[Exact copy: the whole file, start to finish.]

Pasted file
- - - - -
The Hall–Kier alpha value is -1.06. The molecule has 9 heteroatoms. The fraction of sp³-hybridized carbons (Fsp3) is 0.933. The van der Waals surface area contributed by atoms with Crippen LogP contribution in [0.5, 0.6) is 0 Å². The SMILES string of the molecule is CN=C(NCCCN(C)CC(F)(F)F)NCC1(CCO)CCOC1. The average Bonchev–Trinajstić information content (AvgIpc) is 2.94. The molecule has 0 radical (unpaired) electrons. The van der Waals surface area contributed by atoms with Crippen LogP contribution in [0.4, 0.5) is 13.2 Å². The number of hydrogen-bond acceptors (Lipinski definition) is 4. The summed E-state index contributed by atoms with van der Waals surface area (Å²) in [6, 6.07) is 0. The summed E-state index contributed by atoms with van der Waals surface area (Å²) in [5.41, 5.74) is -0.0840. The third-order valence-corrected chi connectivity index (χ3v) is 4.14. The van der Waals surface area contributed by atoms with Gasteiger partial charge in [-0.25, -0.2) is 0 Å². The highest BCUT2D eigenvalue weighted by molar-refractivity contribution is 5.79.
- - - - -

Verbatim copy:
The Hall–Kier alpha value is -1.06. The molecule has 9 heteroatoms. The fraction of sp³-hybridized carbons (Fsp3) is 0.933. The van der Waals surface area contributed by atoms with Crippen LogP contribution in [0.5, 0.6) is 0 Å². The SMILES string of the molecule is CN=C(NCCCN(C)CC(F)(F)F)NCC1(CCO)CCOC1. The average Bonchev–Trinajstić information content (AvgIpc) is 2.94. The molecule has 0 radical (unpaired) electrons. The van der Waals surface area contributed by atoms with Crippen LogP contribution in [0.4, 0.5) is 13.2 Å². The number of hydrogen-bond acceptors (Lipinski definition) is 4. The summed E-state index contributed by atoms with van der Waals surface area (Å²) in [6, 6.07) is 0. The summed E-state index contributed by atoms with van der Waals surface area (Å²) in [5.41, 5.74) is -0.0840. The third-order valence-corrected chi connectivity index (χ3v) is 4.14. The van der Waals surface area contributed by atoms with Gasteiger partial charge in [-0.25, -0.2) is 0 Å². The highest BCUT2D eigenvalue weighted by molar-refractivity contribution is 5.79.